It’s getting cold out there and time to consider riding inside. But does riding inside equate to riding outside? Will it hurt you by riding inside? How do you transition from indoors to outdoors?
The new book, Ride Inside – The essential guide to get the most out of indoor cycling, smart trainers, classes and apps, by Joe Friel with Jim Rutberg, gives you the inside scoop on indoor training.
Everything you ever wanted to know about Indoor Training is included in this book!
(If you never heard of Joe Friel, check out this interview that appeared on IronmanHacks.)
I had a lot of takeaways but here are some that you may find useful:
- there are four types of training rides indoors – off the grid, riding connected, riding interactively, and riding together.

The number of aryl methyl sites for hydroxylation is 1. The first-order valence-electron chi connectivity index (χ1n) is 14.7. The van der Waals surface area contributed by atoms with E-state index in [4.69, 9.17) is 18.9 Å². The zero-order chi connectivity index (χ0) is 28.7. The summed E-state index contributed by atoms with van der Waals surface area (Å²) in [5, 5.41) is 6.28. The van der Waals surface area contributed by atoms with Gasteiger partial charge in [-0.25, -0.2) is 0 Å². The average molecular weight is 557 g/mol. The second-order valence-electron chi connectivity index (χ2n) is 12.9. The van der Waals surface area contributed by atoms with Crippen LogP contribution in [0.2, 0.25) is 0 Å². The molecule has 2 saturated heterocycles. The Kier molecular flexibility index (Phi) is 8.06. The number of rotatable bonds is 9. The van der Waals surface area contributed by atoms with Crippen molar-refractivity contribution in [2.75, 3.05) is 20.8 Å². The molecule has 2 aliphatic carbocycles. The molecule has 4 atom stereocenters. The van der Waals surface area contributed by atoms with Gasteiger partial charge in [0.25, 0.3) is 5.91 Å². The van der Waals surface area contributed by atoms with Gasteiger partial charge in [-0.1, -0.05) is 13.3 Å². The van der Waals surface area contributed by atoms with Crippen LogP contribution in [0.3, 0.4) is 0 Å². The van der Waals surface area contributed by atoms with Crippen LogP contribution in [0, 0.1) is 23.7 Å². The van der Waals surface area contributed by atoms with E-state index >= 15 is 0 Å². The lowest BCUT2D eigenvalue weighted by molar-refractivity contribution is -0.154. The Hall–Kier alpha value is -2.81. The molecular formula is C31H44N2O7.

- when training indoors, make sure you have a goal.
- weekly plans and workouts.
- e-racing and how to prepare for them.
- motivation, focus, and enjoyment of the indoor ride.
- body stability, posture, and pedaling technique on a stationary bike.
- respiration, hydration, and cooling.
- and more…
The Build Up
Friel and Rutberg talked a great deal about building your workouts by starting with the base, which lasts for about 12 weeks; the build, which lasts about 9 weeks; incorporating rest and recovery one week for every three to four weeks; the peak which lasts for 2 weeks; the event (this is what you’ve been working toward) and then recovery.
There is a sidebar in the book about the aging athlete. Friel and Rutberg talk about how after the age of 50, athletes need more recovery time. So, if you are an older athlete, make sure you incorporate more recovery into your workout. You will get stronger for it.
There are plenty of workouts in the book and the authors also discuss FTP and how to set your zones both in heart rate and power.
It was an interesting read and worth having in your library! If you would like to pick up a copy, you can get one from VeloPress or Amazon for $19.96.